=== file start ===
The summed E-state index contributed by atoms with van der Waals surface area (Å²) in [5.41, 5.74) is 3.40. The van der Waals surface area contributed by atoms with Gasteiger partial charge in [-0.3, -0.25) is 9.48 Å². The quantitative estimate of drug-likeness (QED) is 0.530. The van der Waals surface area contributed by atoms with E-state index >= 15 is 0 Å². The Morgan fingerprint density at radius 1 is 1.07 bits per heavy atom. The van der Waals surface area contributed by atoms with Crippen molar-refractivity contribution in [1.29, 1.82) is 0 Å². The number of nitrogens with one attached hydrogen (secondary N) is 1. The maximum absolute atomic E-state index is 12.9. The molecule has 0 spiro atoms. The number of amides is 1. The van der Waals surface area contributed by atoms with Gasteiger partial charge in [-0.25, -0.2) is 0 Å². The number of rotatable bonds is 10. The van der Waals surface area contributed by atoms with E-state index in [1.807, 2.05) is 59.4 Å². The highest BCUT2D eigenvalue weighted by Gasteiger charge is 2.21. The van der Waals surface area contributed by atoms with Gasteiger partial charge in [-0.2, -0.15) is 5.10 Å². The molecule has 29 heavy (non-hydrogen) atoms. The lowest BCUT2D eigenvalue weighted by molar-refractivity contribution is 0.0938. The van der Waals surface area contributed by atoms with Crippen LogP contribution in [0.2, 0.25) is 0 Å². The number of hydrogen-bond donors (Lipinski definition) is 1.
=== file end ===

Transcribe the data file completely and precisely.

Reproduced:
The summed E-state index contributed by atoms with van der Waals surface area (Å²) in [5.41, 5.74) is 3.40. The van der Waals surface area contributed by atoms with Gasteiger partial charge in [-0.3, -0.25) is 9.48 Å². The quantitative estimate of drug-likeness (QED) is 0.530. The van der Waals surface area contributed by atoms with E-state index >= 15 is 0 Å². The Morgan fingerprint density at radius 1 is 1.07 bits per heavy atom. The van der Waals surface area contributed by atoms with Crippen molar-refractivity contribution in [1.29, 1.82) is 0 Å². The number of nitrogens with one attached hydrogen (secondary N) is 1. The maximum absolute atomic E-state index is 12.9. The molecule has 0 spiro atoms. The number of amides is 1. The van der Waals surface area contributed by atoms with Gasteiger partial charge in [-0.25, -0.2) is 0 Å². The number of rotatable bonds is 10. The van der Waals surface area contributed by atoms with E-state index in [1.807, 2.05) is 59.4 Å². The highest BCUT2D eigenvalue weighted by Gasteiger charge is 2.21. The van der Waals surface area contributed by atoms with Gasteiger partial charge in [-0.2, -0.15) is 5.10 Å². The molecule has 29 heavy (non-hydrogen) atoms. The lowest BCUT2D eigenvalue weighted by molar-refractivity contribution is 0.0938. The van der Waals surface area contributed by atoms with Crippen LogP contribution in [0.2, 0.25) is 0 Å². The number of hydrogen-bond donors (Lipinski definition) is 1.